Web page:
Great bond sale, and a question

The high demand for Albany's bonds showed that the city's financial position is sound.

The high demand for Albany's bonds showed that the city's financial position is sound.

Albany officials were delighted with the results of Wednesday's bond sale to pay for the planned new police headquarters and downtown fire station replacement. The high demand -- 10 bidders -- showed the strength of the city's financial situation. As for me, I was a little puzzled, which once again shows that I'm mystified by the finer points of high finance.

Voters approved a bond issue of $18 million. There were 10 bidders to buy bonds, and one of them, Mersirow Financial Inc., was awarded the sale based on a "true interest cost" of 3.115187 percent. To pay off the bonds over 20 years, property taxpayers in Albany will be charged an annual 29 cents per thousand dollars of assessed value, just as advertised before the May 19 election in which the bonds were approved. Total interest due over the 20 years will be $7,972,636, which the city says is $459,275 less than estimated before. So far so good.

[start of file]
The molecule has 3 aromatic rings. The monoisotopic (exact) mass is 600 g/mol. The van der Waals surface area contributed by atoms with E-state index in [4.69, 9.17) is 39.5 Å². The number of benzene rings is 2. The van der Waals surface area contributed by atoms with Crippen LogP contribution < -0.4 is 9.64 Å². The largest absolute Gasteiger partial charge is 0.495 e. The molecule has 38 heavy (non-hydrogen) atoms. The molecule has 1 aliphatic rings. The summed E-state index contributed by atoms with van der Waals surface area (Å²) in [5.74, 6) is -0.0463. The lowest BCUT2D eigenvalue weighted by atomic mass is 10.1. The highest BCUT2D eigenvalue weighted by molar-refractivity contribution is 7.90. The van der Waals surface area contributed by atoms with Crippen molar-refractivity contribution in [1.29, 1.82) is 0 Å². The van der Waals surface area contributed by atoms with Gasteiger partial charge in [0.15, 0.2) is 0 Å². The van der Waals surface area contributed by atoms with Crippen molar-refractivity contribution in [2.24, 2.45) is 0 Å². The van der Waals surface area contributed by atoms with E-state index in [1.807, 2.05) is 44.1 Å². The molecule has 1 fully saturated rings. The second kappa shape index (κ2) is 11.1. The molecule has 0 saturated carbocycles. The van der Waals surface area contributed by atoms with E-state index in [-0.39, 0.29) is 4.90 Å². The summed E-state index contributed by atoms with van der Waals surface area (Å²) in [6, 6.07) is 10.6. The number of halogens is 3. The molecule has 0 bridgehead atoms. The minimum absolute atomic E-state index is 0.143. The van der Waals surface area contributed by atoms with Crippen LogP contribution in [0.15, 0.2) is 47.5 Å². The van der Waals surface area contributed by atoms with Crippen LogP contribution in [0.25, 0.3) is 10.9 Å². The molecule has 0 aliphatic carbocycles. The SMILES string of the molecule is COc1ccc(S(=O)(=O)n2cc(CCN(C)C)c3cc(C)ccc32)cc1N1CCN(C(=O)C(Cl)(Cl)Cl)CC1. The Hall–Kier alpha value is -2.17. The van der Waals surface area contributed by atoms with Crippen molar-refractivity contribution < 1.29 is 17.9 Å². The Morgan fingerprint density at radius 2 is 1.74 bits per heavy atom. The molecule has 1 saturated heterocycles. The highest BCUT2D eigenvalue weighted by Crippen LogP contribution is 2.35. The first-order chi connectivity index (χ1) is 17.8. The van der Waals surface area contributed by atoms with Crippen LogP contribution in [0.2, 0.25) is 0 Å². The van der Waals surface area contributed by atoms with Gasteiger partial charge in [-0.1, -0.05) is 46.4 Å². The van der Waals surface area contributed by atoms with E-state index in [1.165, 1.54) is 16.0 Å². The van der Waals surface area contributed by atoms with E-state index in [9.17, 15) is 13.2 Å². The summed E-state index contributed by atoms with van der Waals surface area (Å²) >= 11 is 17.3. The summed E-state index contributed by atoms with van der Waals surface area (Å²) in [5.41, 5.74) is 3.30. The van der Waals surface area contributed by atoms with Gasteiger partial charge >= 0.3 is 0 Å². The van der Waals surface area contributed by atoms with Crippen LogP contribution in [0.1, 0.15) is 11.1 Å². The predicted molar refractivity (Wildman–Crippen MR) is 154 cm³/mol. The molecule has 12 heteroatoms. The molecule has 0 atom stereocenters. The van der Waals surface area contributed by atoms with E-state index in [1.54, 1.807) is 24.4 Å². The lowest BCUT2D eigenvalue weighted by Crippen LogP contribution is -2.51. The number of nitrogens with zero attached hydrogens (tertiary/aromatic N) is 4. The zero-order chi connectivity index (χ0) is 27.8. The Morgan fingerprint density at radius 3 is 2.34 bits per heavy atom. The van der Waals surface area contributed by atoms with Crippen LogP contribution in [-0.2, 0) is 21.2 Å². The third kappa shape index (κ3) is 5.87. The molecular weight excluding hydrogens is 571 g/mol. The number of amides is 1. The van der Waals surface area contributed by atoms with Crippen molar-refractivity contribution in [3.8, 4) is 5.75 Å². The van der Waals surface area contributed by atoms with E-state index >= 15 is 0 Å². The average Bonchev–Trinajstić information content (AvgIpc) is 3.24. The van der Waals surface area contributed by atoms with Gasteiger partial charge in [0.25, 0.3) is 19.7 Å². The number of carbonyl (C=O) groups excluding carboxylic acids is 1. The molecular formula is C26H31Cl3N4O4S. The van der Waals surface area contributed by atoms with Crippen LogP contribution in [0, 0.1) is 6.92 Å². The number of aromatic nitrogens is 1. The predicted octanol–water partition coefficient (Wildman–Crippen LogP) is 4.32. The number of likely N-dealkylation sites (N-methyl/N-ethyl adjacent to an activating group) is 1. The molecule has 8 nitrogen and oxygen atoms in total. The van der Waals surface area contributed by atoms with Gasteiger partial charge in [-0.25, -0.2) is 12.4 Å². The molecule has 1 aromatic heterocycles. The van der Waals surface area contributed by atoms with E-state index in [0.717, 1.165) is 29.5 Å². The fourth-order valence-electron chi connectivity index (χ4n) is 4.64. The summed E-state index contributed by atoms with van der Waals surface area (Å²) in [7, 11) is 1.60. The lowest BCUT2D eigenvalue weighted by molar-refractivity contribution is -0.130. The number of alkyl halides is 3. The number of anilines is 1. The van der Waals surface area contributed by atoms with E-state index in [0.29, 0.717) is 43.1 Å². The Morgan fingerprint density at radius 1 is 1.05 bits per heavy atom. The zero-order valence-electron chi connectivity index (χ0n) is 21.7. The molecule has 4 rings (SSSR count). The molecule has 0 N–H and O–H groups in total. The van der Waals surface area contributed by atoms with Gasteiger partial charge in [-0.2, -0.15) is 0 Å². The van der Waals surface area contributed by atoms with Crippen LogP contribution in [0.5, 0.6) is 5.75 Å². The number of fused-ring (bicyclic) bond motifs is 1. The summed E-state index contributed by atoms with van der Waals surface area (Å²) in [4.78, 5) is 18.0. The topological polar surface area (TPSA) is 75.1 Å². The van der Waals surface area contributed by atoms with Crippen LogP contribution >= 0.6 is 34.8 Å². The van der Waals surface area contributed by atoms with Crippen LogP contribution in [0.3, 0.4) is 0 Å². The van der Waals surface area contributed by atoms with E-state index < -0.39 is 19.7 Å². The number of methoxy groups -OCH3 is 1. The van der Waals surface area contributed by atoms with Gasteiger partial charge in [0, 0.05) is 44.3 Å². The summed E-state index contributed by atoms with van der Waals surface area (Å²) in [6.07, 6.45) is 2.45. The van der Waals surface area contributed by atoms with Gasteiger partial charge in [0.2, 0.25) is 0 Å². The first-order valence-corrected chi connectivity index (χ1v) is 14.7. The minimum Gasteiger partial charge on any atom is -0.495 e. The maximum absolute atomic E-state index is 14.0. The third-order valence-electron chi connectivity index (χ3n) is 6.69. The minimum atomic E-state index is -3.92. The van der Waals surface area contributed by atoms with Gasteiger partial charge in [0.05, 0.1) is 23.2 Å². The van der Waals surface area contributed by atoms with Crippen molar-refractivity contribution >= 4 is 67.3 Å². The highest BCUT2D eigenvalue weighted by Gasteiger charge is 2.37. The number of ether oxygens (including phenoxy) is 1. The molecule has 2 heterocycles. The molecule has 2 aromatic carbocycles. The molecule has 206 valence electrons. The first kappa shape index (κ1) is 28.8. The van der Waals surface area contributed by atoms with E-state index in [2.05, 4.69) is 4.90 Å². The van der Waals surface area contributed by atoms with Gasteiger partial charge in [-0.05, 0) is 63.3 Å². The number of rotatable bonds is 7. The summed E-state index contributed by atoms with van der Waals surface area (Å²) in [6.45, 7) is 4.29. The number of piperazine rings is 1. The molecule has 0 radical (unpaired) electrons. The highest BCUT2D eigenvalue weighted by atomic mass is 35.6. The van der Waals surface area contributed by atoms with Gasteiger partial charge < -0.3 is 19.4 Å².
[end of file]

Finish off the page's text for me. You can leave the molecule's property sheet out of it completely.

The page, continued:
Now here's what puzzles me. The city reports: "The bonds sold at a premium, meaning the buyers were willing to pay more in order to create a higher income stream from interest payments. The net proceeds, after bond origination costs, are $18,594,785."

Does this not sound as though the city is borrowing nearly $600,000 more than the voters authorized? No, says Albany Finance Director Stewart Taylor. "The actual debt is $18,000,000," he told me in an email. "The premium is an amount above the debt that the market is willing to pay to receive a little higher interest payout."

Kind man that he is, Taylor tried to educate me a bit more: "As you are aware, rates in most markets are very low right now. A big portion of the buyers of municipal debt are individuals that want income from their investments. Since interest rates don’t generate enough income, the buyers are willing to buy the bonds at a premium. The buyers are effectively pre-paying amounts that they will receive back through interest payments on the bonds. The competitive nature of the market drives the premium."

Thanks, Stewart.

So the bond buyers are lending the city a little more money than the face of the bonds, hoping to earn more money from interest. The city pays the interest, along with the principal. So if the bond buyers had not offered a premium, the city would pay less interest. No? Maybe enough less to lower the tax rate a penny or so? That's surely not how it works. But as I say, high finance of this sort has me scratching me head. (hh)

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